Every day, politicians compete for the favour of the electorate. In the process, they also communicate via non-verbal signals: "We mustn't underestimate the role of non-verbal communication. People judge others by their appearance, how they talk and move and other outward features", explains anthropologist Markus Koppensteiner. "Especially in this day and age, where we usually see politicians in short clips on TV or on our smartphone, the content fades into the background. In the stream of information, we form our impression by latching onto quickly perceivable, non-verbal signals such as motion patterns." As part of a project by the Austrian Science Fund FWF, he has investigated the way in which different communication channels shape how politicians are judged in practice.
The team headed by Koppensteiner designed an elaborate study for the project. Test subjects were confronted with 16-second clips of political speeches from the German Bundestag. The intention was to ensure that the test subjects were not familiar with the politicians' personalities, and prejudice and party allegiances were to be eliminated as interfering factors. The first and second groups were shown either the original video or just a still photo from the speech. Groups three and four listened either to a recording of the speech or its contents read by a monotone computerised voice. The fifth group was shown animated stick figures specially developed for the study which portrayed the movements in abstract form.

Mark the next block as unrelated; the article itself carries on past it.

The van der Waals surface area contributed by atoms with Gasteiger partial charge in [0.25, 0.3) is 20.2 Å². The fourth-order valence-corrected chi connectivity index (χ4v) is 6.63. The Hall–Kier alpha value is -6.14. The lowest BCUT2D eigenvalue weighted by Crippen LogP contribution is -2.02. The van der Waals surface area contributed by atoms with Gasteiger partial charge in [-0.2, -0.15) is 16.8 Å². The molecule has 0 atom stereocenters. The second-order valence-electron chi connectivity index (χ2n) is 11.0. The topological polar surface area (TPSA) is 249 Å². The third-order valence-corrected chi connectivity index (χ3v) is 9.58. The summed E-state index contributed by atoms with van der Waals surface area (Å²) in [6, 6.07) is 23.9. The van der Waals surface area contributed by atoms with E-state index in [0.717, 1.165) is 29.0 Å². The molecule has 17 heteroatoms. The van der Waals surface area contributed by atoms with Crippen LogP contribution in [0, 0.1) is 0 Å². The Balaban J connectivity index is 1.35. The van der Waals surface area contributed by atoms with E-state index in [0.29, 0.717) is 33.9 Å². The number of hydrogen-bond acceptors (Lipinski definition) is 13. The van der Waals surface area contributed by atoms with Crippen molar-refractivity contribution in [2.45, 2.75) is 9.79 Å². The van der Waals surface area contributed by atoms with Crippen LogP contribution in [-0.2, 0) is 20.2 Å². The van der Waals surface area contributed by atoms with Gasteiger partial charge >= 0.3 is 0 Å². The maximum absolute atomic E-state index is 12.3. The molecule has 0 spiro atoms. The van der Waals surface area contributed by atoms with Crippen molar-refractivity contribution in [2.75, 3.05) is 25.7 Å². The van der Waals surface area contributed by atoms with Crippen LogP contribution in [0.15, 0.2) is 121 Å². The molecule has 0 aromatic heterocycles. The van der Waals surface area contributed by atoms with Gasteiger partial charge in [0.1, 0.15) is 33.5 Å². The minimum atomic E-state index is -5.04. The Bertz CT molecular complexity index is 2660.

Simple motion patterns are decisive
The main focus was on the role of body movements in ascribing personality characteristics. It turned out that they play a major role, particularly in our perception of extroversion. The research team was surprised by the extent to which test subjects' assessments were influenced by simple motion patterns. "Many, expansive movements with little variation in amplitude are seen as more extroverted", explains Koppensteiner. "Vertical movements in particular, i.e. lifting and lowering the arms, for example, are judged to be dominant. Even a few expansive up and down motions with the arms are enough to appear dominant."
Friend or foe
The important role of simple patterns of movement for first impressions could have its roots in evolution. "Dominance is an important characteristic for preparing or avoiding interaction and therefore needs to be easily recognizable", states Koppensteiner. The researcher is convinced that dominant behaviour is always accompanied by an aggressive component: "Our results showed that the motion patterns showing positive correlation with dominance had a negative correlation with the perception of friendliness and trustworthiness. It seems you can't appear dominant and at the same time friendly and trustworthy", adds Koppensteiner.
The voice sets the tone
However, as the study showed, movements were not alone in influencing the way impressions are formed. "The voice, i.e. its tone, intonation and pitch, had a strong effect. In the case of extroversion, friendliness and composure, there was also a link between voice and gestures as a jointly perceived signal", states Koppensteiner. According to Koppensteiner, the initial assessment of the extroversion, friendliness and composure of politicians is a very good indicator for predicting the overall judgement of their personality. The insights gained in the course of the FWF project reveal the major significance of non-verbal communication. The results are not only interesting for the research of perception, but also for the development of interfaces for man-computer interaction and for political science, as they underline how simple, superficially perceivable signals can influence public decision-making.
Personal details Markus Koppensteiner studied anthropology at the University of Vienna. After working in research and teaching at the University of Vienna, he will shortly continue his research at the Netherlands Institute for Advanced Study (NIAS) in Amsterdam. His research interests include social cognition, non-verbal communication and person perception.